Welcome to the Mathematics Faculty curriculum area.
Our curriculum aims to have the highest expectations of every student and to represent our belief that every student can learn every concept. In doing so, we aim to ensure that every student develops an understanding of the multiple links that occur between concepts, leading to a recognition of the beauty and power of Mathematics and an understanding of a set of tools that can be used beyond school.
The curriculum focuses on developing the skills and knowledge required in order to think like an expert within a particular domain, rather than focusing on generic problem- solving skills. Once these skills have been mastered, the development of problem-solving skills comes through the interleaving of previously covered content within each topic, where students are required to choose between techniques in order to solve problems.
At Key Stage 3, there is a focus on the basics of number and algebra. The sequencing is designed to allow for interleaving of content; the placement of each unit within the scheme of work allows for knowledge to easily be transferred into the following topics allowing for links between domains to become visible. As a result, much of the Key Stage 3 scheme of work contains the following progression sequence: Number > Algebra > Geometry or Statistics.
Each section of the scheme of work references the prerequisites and dependants for that unit. This is in order to ensure that teaching builds on the knowledge and skills that students have, whilst ensuring that topics are taught in a way which best prepares them for success in future topics. Priority has been given to the topics which are heavily built upon at Key Stage 4 and 5. Some topics which are traditionally taught at Key Stage 3, such as constructions, bearings and transformations are not included in the curriculum until Key Stage 4, because they are not prerequisites for multiple other topics.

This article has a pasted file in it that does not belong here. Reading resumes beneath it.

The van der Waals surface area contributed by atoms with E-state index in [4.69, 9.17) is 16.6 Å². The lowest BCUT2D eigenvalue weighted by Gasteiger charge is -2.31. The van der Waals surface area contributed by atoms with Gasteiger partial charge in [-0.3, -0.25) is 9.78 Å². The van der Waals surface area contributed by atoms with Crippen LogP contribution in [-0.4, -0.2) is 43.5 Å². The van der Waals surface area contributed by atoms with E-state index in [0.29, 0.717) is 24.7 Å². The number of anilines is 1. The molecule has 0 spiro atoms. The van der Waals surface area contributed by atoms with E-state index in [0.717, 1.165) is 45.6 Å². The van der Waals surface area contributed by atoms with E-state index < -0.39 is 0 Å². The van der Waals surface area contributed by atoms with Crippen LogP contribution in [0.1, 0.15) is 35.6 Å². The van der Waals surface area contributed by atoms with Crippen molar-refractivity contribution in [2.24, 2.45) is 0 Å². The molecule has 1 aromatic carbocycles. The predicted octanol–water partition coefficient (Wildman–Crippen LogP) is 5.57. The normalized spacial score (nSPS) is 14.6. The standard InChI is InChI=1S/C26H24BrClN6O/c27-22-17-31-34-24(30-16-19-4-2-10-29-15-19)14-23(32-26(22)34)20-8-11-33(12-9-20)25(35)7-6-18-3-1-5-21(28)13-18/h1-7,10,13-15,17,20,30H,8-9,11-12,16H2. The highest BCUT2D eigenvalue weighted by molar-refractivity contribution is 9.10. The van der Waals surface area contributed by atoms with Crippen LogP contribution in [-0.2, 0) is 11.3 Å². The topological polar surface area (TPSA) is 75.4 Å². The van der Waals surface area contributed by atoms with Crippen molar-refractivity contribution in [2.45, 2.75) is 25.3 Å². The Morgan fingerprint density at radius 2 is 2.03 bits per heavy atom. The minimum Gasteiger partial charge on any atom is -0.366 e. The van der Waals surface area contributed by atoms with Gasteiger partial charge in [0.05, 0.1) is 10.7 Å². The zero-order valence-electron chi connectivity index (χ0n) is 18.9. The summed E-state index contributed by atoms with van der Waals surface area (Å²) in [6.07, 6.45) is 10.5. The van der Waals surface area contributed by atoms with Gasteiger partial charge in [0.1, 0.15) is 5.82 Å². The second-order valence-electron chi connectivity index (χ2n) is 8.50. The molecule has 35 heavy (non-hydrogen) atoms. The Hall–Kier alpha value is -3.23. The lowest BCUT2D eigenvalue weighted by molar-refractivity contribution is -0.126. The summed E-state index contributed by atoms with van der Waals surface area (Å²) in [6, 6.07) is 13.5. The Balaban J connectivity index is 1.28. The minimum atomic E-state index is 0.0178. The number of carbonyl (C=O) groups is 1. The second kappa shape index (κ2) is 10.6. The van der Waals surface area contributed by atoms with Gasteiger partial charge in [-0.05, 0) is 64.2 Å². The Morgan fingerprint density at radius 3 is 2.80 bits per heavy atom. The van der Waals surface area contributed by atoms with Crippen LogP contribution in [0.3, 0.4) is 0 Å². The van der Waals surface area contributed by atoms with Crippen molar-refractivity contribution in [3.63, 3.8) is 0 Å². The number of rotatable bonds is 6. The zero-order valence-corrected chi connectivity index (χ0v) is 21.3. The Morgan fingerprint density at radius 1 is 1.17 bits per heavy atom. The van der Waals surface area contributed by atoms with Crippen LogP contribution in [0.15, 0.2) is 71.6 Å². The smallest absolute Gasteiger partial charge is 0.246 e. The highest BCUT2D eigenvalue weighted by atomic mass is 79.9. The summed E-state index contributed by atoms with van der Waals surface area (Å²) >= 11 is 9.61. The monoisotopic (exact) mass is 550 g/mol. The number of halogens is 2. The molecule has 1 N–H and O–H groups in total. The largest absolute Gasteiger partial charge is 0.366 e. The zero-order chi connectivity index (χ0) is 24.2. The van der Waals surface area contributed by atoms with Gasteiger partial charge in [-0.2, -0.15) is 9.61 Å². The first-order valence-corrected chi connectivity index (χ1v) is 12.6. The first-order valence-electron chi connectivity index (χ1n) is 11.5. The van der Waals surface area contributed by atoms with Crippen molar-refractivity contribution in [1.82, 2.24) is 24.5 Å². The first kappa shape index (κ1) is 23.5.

As a result of removing some topics from KS3 and reducing the time spent reteaching, there is the opportunity to spend more time on each topic, allowing it to be studied in greater depth. This provides the opportunity for additional practice, improved links between topics and successful encoding of knowledge and skills into long term memory. As Rohrer & Taylor (2006), found: ‘the retention of Mathematics is markedly improved when a given number of practice problems are distributed across multiple assignments and not massed into one’.
Each unit of the scheme of work has been broken down into carefully selected components so that new content is taught in small chunks, in order to ensure that working memory is not overloaded. When introducing new learning, methods such as Example-Problem Pairs and activities based on Variation Theory should be used to ensure students can manage the flow of new information they receive and make connections to previous learning. By minimising intrinsic load in this way, students are more likely to encode information into long term memory, in line with the principles of cognitive load theory (Kirschner et al, 2006).
Please Click on Attachments to find Topics of Study for each Key Stage.